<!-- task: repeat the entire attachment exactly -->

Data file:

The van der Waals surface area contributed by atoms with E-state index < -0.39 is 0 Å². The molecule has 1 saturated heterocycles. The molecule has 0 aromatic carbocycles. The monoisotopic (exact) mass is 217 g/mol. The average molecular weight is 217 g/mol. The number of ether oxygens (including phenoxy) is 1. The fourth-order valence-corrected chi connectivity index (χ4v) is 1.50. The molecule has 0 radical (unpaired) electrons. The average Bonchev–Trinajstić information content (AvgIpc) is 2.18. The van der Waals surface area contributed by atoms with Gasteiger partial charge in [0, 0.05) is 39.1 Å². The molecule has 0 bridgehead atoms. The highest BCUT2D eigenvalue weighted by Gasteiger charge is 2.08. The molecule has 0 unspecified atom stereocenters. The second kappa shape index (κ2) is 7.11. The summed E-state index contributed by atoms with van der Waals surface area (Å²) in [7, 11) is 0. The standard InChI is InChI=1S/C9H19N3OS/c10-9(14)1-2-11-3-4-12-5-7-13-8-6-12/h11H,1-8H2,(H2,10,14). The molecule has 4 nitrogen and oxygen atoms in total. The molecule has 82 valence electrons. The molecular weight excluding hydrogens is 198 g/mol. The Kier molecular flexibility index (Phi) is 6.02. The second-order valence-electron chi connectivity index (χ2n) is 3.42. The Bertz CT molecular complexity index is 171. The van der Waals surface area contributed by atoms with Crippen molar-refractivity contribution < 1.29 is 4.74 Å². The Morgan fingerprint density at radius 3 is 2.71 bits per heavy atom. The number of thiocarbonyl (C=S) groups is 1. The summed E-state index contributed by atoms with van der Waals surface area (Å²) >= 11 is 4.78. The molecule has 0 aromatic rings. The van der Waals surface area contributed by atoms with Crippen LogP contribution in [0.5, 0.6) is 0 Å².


The van der Waals surface area contributed by atoms with E-state index < -0.39 is 0 Å². The molecule has 1 saturated heterocycles. The molecule has 0 aromatic carbocycles. The monoisotopic (exact) mass is 217 g/mol. The average molecular weight is 217 g/mol. The number of ether oxygens (including phenoxy) is 1. The fourth-order valence-corrected chi connectivity index (χ4v) is 1.50. The molecule has 0 radical (unpaired) electrons. The average Bonchev–Trinajstić information content (AvgIpc) is 2.18. The van der Waals surface area contributed by atoms with Gasteiger partial charge in [0, 0.05) is 39.1 Å². The molecule has 0 bridgehead atoms. The highest BCUT2D eigenvalue weighted by Gasteiger charge is 2.08. The molecule has 0 unspecified atom stereocenters. The second kappa shape index (κ2) is 7.11. The summed E-state index contributed by atoms with van der Waals surface area (Å²) in [7, 11) is 0. The standard InChI is InChI=1S/C9H19N3OS/c10-9(14)1-2-11-3-4-12-5-7-13-8-6-12/h11H,1-8H2,(H2,10,14). The molecule has 4 nitrogen and oxygen atoms in total. The molecule has 82 valence electrons. The molecular weight excluding hydrogens is 198 g/mol. The Kier molecular flexibility index (Phi) is 6.02. The second-order valence-electron chi connectivity index (χ2n) is 3.42. The Bertz CT molecular complexity index is 171. The van der Waals surface area contributed by atoms with Crippen molar-refractivity contribution < 1.29 is 4.74 Å². The Morgan fingerprint density at radius 3 is 2.71 bits per heavy atom. The number of thiocarbonyl (C=S) groups is 1. The summed E-state index contributed by atoms with van der Waals surface area (Å²) >= 11 is 4.78. The molecule has 0 aromatic rings. The van der Waals surface area contributed by atoms with Crippen LogP contribution in [0.5, 0.6) is 0 Å².